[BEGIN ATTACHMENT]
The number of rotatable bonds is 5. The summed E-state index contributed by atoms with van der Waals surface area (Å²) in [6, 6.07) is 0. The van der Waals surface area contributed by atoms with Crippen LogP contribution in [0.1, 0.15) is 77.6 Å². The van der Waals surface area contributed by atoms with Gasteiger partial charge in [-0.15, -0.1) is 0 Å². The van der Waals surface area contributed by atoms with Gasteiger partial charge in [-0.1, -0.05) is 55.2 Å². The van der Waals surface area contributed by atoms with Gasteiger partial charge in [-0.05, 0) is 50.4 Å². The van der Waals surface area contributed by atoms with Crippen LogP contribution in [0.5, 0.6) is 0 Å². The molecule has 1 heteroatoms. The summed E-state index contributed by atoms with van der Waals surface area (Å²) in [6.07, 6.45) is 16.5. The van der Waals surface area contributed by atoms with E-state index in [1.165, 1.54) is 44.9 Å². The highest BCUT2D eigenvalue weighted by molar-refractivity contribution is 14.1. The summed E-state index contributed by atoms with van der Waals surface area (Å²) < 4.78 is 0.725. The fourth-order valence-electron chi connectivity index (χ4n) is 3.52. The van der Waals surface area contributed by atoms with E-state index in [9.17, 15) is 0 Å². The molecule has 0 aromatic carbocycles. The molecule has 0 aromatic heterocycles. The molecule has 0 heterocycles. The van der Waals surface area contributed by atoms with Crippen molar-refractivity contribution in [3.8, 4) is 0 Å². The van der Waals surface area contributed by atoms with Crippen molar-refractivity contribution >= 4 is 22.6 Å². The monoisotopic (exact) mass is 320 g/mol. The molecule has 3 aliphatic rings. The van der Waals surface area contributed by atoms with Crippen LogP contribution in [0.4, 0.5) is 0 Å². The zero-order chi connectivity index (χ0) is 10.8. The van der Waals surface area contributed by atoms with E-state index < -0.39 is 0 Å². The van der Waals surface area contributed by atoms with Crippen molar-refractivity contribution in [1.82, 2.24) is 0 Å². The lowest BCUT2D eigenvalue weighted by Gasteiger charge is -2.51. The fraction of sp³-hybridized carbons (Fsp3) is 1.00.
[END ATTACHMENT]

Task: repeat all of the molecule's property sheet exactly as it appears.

The number of rotatable bonds is 5. The summed E-state index contributed by atoms with van der Waals surface area (Å²) in [6, 6.07) is 0. The van der Waals surface area contributed by atoms with Crippen LogP contribution in [0.1, 0.15) is 77.6 Å². The van der Waals surface area contributed by atoms with Gasteiger partial charge in [-0.15, -0.1) is 0 Å². The van der Waals surface area contributed by atoms with Gasteiger partial charge in [-0.1, -0.05) is 55.2 Å². The van der Waals surface area contributed by atoms with Gasteiger partial charge in [-0.05, 0) is 50.4 Å². The van der Waals surface area contributed by atoms with Crippen LogP contribution in [0.5, 0.6) is 0 Å². The molecule has 1 heteroatoms. The summed E-state index contributed by atoms with van der Waals surface area (Å²) in [6.07, 6.45) is 16.5. The van der Waals surface area contributed by atoms with E-state index in [1.165, 1.54) is 44.9 Å². The highest BCUT2D eigenvalue weighted by molar-refractivity contribution is 14.1. The summed E-state index contributed by atoms with van der Waals surface area (Å²) < 4.78 is 0.725. The fourth-order valence-electron chi connectivity index (χ4n) is 3.52. The van der Waals surface area contributed by atoms with E-state index in [9.17, 15) is 0 Å². The molecule has 0 aromatic carbocycles. The molecule has 0 aromatic heterocycles. The molecule has 0 heterocycles. The van der Waals surface area contributed by atoms with Crippen molar-refractivity contribution in [3.8, 4) is 0 Å². The van der Waals surface area contributed by atoms with Crippen molar-refractivity contribution >= 4 is 22.6 Å². The monoisotopic (exact) mass is 320 g/mol. The molecule has 3 aliphatic rings. The van der Waals surface area contributed by atoms with Crippen LogP contribution in [0.4, 0.5) is 0 Å². The zero-order chi connectivity index (χ0) is 10.8. The van der Waals surface area contributed by atoms with E-state index < -0.39 is 0 Å². The van der Waals surface area contributed by atoms with Crippen molar-refractivity contribution in [1.82, 2.24) is 0 Å². The lowest BCUT2D eigenvalue weighted by Gasteiger charge is -2.51. The fraction of sp³-hybridized carbons (Fsp3) is 1.00.